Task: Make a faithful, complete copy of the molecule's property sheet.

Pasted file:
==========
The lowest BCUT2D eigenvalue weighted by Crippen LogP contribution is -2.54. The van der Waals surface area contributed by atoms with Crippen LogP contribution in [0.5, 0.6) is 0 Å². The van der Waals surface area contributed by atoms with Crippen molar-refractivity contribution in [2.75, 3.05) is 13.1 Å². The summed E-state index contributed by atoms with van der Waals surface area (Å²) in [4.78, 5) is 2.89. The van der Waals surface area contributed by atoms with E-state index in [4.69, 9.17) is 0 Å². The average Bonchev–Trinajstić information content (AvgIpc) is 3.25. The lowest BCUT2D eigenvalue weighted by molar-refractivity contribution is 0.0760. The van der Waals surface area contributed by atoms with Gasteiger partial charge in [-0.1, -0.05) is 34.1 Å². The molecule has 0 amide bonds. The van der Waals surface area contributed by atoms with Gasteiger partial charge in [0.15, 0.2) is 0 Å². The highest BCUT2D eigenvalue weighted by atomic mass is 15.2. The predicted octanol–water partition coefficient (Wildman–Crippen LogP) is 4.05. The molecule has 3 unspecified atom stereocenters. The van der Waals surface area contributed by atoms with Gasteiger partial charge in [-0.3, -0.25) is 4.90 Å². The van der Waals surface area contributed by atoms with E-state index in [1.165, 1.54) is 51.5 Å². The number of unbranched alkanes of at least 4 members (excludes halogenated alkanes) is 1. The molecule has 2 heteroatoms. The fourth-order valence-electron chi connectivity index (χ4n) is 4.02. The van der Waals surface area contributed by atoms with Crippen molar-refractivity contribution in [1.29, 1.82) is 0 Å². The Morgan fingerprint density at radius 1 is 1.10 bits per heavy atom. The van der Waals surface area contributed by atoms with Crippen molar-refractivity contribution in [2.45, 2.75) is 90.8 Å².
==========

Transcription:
The lowest BCUT2D eigenvalue weighted by Crippen LogP contribution is -2.54. The van der Waals surface area contributed by atoms with Crippen LogP contribution in [0.5, 0.6) is 0 Å². The van der Waals surface area contributed by atoms with Crippen molar-refractivity contribution in [2.75, 3.05) is 13.1 Å². The summed E-state index contributed by atoms with van der Waals surface area (Å²) in [4.78, 5) is 2.89. The van der Waals surface area contributed by atoms with E-state index in [4.69, 9.17) is 0 Å². The average Bonchev–Trinajstić information content (AvgIpc) is 3.25. The lowest BCUT2D eigenvalue weighted by molar-refractivity contribution is 0.0760. The van der Waals surface area contributed by atoms with Gasteiger partial charge in [-0.1, -0.05) is 34.1 Å². The molecule has 0 amide bonds. The van der Waals surface area contributed by atoms with Gasteiger partial charge in [0.15, 0.2) is 0 Å². The highest BCUT2D eigenvalue weighted by atomic mass is 15.2. The predicted octanol–water partition coefficient (Wildman–Crippen LogP) is 4.05. The molecule has 3 unspecified atom stereocenters. The van der Waals surface area contributed by atoms with Gasteiger partial charge in [-0.3, -0.25) is 4.90 Å². The van der Waals surface area contributed by atoms with E-state index in [1.165, 1.54) is 51.5 Å². The number of unbranched alkanes of at least 4 members (excludes halogenated alkanes) is 1. The molecule has 2 heteroatoms. The fourth-order valence-electron chi connectivity index (χ4n) is 4.02. The van der Waals surface area contributed by atoms with Crippen molar-refractivity contribution in [1.29, 1.82) is 0 Å². The Morgan fingerprint density at radius 1 is 1.10 bits per heavy atom. The van der Waals surface area contributed by atoms with Crippen molar-refractivity contribution in [2.45, 2.75) is 90.8 Å².